Meantime, the Brigadier seems to be having a little bit of an image problem- unlike his appearances in Web of Fear, Invasion, and the first serial of this series, in which he was open-minded, friendly, and competent, in the latter 3 serials he seems to be suspicious, antagonistic, doubtful, and especially possessed of that ineffable quality usually reserved for Miss Marple, Brother Cadfael, Mr. Monk, and other famous quirky detectives... in which the fellow that's never been wrong before and saved the day (and the lives of his associates) MULTIPLE times is doubted and derided as being out of his mind or overexagerating every time that he comes forward with a new theory, as if all of his past successes count for nothing. This same skepticism-without-reason is applied to the Doctor, sadly putting the Brig, who I want to like (and sometimes do) closer to the villainous madmen (see below), who also go forth in belief and action completely unswayed by logic, reason, evidence, experience, or history, when it's really unrealistic for anyone without a major mental problem to not factor in the experiences and sound advice that ought to be changing their position. The culmination of all of this is the unfortunate effect of rendering the Brigadier rather a different character than his first three appearances, and intermittently rather unlikeable; headstrong and willing to challenge the Doctor is one thing, but outright doubting him, ignoring him, disbelieving him, acting as if he doesn't have a track record of success but is some new, unknown, unproven quantity EVERY time- that's not doing the character ANY favors; and in the closing minutes of the series, the Doctor calls him on it, unsuccessfully leaving in a huff... whether this will result in a change for the next series, we shall see.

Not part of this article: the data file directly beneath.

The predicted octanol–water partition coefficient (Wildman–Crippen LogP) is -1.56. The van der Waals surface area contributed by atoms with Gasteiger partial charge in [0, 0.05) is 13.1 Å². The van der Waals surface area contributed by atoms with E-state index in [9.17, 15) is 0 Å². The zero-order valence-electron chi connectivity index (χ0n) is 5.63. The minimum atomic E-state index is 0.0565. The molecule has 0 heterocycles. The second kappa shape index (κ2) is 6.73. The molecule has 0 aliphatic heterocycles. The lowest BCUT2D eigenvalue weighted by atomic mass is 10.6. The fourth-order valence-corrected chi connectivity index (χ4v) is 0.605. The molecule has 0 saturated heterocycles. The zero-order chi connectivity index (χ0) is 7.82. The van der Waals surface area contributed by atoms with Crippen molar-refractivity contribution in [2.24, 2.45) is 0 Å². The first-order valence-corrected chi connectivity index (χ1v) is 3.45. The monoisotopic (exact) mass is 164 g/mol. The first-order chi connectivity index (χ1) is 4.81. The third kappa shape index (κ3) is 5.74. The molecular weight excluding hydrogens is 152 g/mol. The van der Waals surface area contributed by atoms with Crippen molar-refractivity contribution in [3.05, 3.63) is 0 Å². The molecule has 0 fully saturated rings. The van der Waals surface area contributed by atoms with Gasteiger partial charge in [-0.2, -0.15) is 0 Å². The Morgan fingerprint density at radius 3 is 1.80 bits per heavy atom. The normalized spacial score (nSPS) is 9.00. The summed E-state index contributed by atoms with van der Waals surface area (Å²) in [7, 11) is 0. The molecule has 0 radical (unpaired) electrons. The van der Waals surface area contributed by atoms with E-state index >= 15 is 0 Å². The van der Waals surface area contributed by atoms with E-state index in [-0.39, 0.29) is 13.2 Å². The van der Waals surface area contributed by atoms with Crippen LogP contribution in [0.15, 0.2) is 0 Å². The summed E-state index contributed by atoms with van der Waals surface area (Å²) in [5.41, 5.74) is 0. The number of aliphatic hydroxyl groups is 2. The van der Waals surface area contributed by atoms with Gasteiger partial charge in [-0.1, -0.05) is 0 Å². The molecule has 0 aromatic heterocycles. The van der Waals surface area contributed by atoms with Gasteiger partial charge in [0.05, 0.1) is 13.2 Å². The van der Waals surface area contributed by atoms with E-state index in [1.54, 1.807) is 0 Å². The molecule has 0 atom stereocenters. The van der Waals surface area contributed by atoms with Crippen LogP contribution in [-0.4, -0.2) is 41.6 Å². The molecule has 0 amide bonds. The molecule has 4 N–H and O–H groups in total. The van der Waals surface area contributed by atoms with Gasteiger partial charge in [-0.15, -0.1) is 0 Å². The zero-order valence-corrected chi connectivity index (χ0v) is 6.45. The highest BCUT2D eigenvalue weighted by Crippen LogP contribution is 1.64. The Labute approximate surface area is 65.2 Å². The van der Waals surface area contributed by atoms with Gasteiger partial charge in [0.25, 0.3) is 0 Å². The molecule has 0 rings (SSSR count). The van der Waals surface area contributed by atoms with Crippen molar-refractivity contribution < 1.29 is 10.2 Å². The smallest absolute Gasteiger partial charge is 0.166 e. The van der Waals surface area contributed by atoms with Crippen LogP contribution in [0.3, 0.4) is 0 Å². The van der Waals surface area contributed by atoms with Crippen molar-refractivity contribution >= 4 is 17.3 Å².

I must admit to surprise- they tease us with the TARDIS and time/space stories more often than I thought they would!

The theme of Series 7 seems to be "Madmen in charge"- obsessed, single-minded-to-the-point-of-absurdity villains who have gone slightly insane (Spearhead From Space being the exception unless you consider the Doctor or the Brig to fit that description...) This makes the season, unfortunately, more than a little annoying- "The generator must be reactivated/aliens must be killed/drilling must continue, no matter what!" can only be thrown in the face of reason so many times before it gets grating (usually... about once). 

Everyone is stuck in a position of no authority over this obsessed madman, and while it makes an effective story trait for a villain (absolute power), it makes for an obnoxious watch.
"Sir, your infant son seems to be sleeping under the drill..."
"Stop bothering me with your foolish excuses! Double the rate of drilling! We will NOT slow down!"